Effects of COVID-19 on the Chinese F&B Industry

The Coronavirus has affected all industries in China, and the food and beverage industry has not been spared. As China’s leading B2B event for the health and food ingredients industry, we are keeping track of how the industry has been affected. We have teamed up together with leading market experts ChemLinked to prepare an overview of the market in China, how it has affected consumers purchasing behavior, and how the food and beverage industry has been affected.

Health and wellness have been a key trend inthe Chinese industry in recent years, but since the start of the virus, it has become even more important. Chinese consumers are now, more than ever before, aware about the importance of health, and the sale of health products have seen an increase. This demand is expected to remain steady after the virus, making Hi & Fi Asia-China together with Healthplex Expo, Natural & Nutraceutical Products China(HNC) even more important than ever before.

These events taking place together from 25-27 November in the National Exhibition and Convention Centre (NECC), Shanghai are the meeting place for the health and food industry, from ingredients to finished health products. Onsite at the event, we will once again be teaming up with ChemLinked, when they join us in the Innovation & Content Hub to present about food regulations and laws in the Chinese market. A topic not to be missed. Register for free today to learn more onsite in November.

How has the Coronavirus outbreak affected the Chinese food industry?

The novel coronavirus epidemic has proven to be a headache for the country’s economy, which also brings large demands or certain opportunities for some sectors like supplies of goods, logistics/delivery and new retail[1]. ChemLinked has summarized related questions & answers below to interpret what is going on and what will happen next.

Part-1: Consumer’s Situation

What’s the routine of Chinese consumers during the epidemic period?

Chinese government has proposed many restrictions on citizens to prevent the spread of the disease, especially for some cities with a severe outbreak. Currently, according to some leading social media, such as Weibo, Wechat, etc., the majority of the people’s daily life is quite similar:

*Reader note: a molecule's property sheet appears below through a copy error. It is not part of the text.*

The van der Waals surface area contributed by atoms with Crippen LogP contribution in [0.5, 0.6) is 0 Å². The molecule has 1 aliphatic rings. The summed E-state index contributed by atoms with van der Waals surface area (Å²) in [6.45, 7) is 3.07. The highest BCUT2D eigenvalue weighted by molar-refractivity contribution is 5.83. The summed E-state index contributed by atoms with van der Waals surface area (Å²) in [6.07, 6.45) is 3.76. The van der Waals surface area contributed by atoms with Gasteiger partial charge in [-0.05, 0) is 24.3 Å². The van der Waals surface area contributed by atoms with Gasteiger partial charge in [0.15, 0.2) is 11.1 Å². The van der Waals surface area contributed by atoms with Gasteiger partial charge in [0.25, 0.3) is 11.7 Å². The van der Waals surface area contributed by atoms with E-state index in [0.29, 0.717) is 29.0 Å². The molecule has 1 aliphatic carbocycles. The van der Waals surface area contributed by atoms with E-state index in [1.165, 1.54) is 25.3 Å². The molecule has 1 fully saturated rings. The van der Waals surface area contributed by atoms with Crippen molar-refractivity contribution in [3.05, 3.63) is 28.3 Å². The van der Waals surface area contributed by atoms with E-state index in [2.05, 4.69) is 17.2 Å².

1. stay at home
  2. have to cook oneself
  3. keep an eye on the development of the epidemic and pay more attention to personal body health
  4. stock up a large number of daily necessities
  5. spend more time on social media and online game apps

How do Chinese consumers get supplies, especially food? Or how do Chinese people select purchase channels during the epidemic period?

The situation differs. For people living in China’s first and second cities, online channels such as comprehensive e-commerce platforms (Taobao and Jingdong, etc.) and O2O delivery platforms (Eleme, Fresh Hema, etc.) have become their main choice[1]. But for people living in lower-tier cities, rural areas and hardest-hit areas like Hubei, the neighborhood supermarkets, convenience stores and other small offline community businesses have become their primary choice because of the lockdown of the streets and disruption of logistics.

Part-2: Impacts on Food Industry

In the short term, how has the epidemic affected the food industry?

As the outbreak occurred in close temporal proximity to the Chinese Spring Festival, celebrations and festivities were reduced or even cancelled altogether. Purchasing of gifts suffered significantly, translating to significant reductions in sales of alcohol[2]and beverages. Restaurants and the service sector have suffered considerably. Conversely, demand for frozen foods[3], and convenience food has increased[4]. The epidemic has had little influence on dairy products and condiments yet[5].

How is the supply chain? Which link is the most affected?

In fact, the whole supply chain is suffering significantly. Currently, China has put several major urban hubs on lockdown and placed restrictions on transport. For upstream links, these restrictions will noticeably impact output and production capacity[2]. Raw materials supply is expected to suffer a rapid decline. As a result, other links in the supply chain associated with processing, production, blending, canning, etc. will also be severely affected as the government has placed restrictions on the dates when employees are permitted to return to work.